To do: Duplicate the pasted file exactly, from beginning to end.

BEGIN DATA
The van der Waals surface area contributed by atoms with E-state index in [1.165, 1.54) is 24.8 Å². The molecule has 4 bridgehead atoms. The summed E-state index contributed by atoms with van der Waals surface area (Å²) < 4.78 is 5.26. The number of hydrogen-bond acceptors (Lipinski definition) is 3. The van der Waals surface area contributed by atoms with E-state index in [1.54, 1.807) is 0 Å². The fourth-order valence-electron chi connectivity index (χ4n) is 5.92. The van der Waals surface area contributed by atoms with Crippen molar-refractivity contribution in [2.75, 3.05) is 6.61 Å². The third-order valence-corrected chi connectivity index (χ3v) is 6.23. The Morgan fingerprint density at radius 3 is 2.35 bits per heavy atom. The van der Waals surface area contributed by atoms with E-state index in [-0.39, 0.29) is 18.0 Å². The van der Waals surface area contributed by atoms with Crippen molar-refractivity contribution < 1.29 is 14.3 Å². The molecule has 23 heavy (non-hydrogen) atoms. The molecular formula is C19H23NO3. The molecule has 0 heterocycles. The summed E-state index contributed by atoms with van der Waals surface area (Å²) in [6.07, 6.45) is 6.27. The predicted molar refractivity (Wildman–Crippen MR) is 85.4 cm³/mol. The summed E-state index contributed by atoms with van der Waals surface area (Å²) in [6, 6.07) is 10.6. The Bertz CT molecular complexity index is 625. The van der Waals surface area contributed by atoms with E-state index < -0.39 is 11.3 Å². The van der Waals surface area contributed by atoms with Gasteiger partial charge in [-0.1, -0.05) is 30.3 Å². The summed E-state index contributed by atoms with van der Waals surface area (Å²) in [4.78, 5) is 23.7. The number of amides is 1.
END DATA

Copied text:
The van der Waals surface area contributed by atoms with E-state index in [1.165, 1.54) is 24.8 Å². The molecule has 4 bridgehead atoms. The summed E-state index contributed by atoms with van der Waals surface area (Å²) < 4.78 is 5.26. The number of hydrogen-bond acceptors (Lipinski definition) is 3. The van der Waals surface area contributed by atoms with E-state index in [1.54, 1.807) is 0 Å². The fourth-order valence-electron chi connectivity index (χ4n) is 5.92. The van der Waals surface area contributed by atoms with Crippen molar-refractivity contribution in [2.75, 3.05) is 6.61 Å². The third-order valence-corrected chi connectivity index (χ3v) is 6.23. The Morgan fingerprint density at radius 3 is 2.35 bits per heavy atom. The van der Waals surface area contributed by atoms with E-state index in [-0.39, 0.29) is 18.0 Å². The van der Waals surface area contributed by atoms with Crippen molar-refractivity contribution < 1.29 is 14.3 Å². The molecule has 23 heavy (non-hydrogen) atoms. The molecular formula is C19H23NO3. The molecule has 0 heterocycles. The summed E-state index contributed by atoms with van der Waals surface area (Å²) in [6.07, 6.45) is 6.27. The predicted molar refractivity (Wildman–Crippen MR) is 85.4 cm³/mol. The summed E-state index contributed by atoms with van der Waals surface area (Å²) in [6, 6.07) is 10.6. The Bertz CT molecular complexity index is 625. The van der Waals surface area contributed by atoms with E-state index < -0.39 is 11.3 Å². The van der Waals surface area contributed by atoms with Gasteiger partial charge in [-0.1, -0.05) is 30.3 Å². The summed E-state index contributed by atoms with van der Waals surface area (Å²) in [4.78, 5) is 23.7. The number of amides is 1.